Monday, September 12, 2011

Blow In!

Draycote Gannet - Click to Enlarge
Having suffered with my back problems for most of the summer I was delighted to complete the five mile walk around Draycote Water today without any side effects, and what a superb day it turned out to be!

Accompanied by Jim Rushforth we made an early start in gale force winds meeting up at Thurlaston and taking a clockwise route. A Greenshank was feeding along Toft Shallows and as we walked past the bird hide a brief view of Hobby heading east.

It's my first visit to Draycote for a good while and looking at the low water it's easy to see why the place is doing so well for Waders. As we reached Farborough Spit several Dunlin were feeding, accompanied by Ringed Plover, Juvenile Little Ringed Plover, Common Sandpiper and a single Little Stint. Yellow Wagtails were in good number too, at least a dozen, and a lone Meadow Pipit was also recorded.

As we continued, almost getting blown off our feet, we met the 'Draycote Duo' (Richard Mays & Bob Hazell) who were good enough to put us on to a Shag, (remember we ARE birding) which we eventually came across near the Sailing Club. Can't remember the last time I saw one of these birds inland and definitely a Warwickshire tick.

Black Tern - Click to Enlarge
After a well deserved coffee and a brief rest bite from the wind we sort out further refuge at one of the sheltered benches. A good scan out towards the centre of the water produced Black, Arctic and Common Tern. Hirundines were in excellent numbers, which included a substantial number of Sand Martins.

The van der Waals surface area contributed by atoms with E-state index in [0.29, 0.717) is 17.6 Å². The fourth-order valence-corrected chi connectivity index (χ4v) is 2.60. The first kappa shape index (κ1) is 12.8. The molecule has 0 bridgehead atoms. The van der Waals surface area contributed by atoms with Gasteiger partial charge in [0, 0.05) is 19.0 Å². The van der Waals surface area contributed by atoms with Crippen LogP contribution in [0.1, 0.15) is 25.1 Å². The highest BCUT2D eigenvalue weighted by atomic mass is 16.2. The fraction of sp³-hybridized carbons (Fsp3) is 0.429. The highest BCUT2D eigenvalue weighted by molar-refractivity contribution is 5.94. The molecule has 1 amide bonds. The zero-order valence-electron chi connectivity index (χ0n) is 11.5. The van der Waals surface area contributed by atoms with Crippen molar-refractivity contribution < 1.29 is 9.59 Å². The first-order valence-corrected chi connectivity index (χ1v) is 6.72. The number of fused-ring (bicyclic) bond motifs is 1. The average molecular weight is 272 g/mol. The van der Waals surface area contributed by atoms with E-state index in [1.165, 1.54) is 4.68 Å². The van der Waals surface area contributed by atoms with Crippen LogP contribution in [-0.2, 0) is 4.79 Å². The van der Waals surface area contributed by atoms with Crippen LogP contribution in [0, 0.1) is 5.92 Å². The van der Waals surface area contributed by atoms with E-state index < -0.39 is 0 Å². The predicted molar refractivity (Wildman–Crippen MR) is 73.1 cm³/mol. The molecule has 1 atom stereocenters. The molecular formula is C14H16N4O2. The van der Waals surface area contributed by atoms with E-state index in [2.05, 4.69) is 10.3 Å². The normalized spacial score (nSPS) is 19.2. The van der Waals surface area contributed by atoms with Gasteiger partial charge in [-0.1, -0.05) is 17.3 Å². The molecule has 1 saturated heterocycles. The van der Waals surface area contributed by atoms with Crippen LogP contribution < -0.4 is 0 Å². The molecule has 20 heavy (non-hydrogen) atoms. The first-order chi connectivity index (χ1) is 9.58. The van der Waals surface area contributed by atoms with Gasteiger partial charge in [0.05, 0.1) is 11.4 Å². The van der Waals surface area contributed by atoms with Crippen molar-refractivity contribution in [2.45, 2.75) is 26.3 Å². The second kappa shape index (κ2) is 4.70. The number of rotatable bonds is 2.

Battling on around Rainbow Corner and on towards the Valve Tower produced Wheatear, but unfortunately no sign of yesterdays Red-crested Pochard, although we did manage a single ♀Goosander and a couple of Wigeon. 

After reaching Biggin Bay we took yet more refuge on a well provided bench for lunch and here we enjoyed the lovely sunshine and another Black Tern battling the wind. In the bay itself were more Dunlin, two Greenshank and various numbers of Plover.

One of the reasons for visiting on such a brutally windy day was the possibility of something unusual getting blown in and we weren't disappointed! Over to the west the amazing site of a fully adult Gannet and it wasn't long before we were treated to some great views and several dives. Yet another Warwickshire first and once again I can't remember seeing one of these birds so inland.

A terrific day and worth mentioning the excellent numbers of Chiffchaff around, a single Willow Warbler was also recorded along with a late Swift. An awful day for photography but I did manage a few shots, make sure you click on the images to enlarge!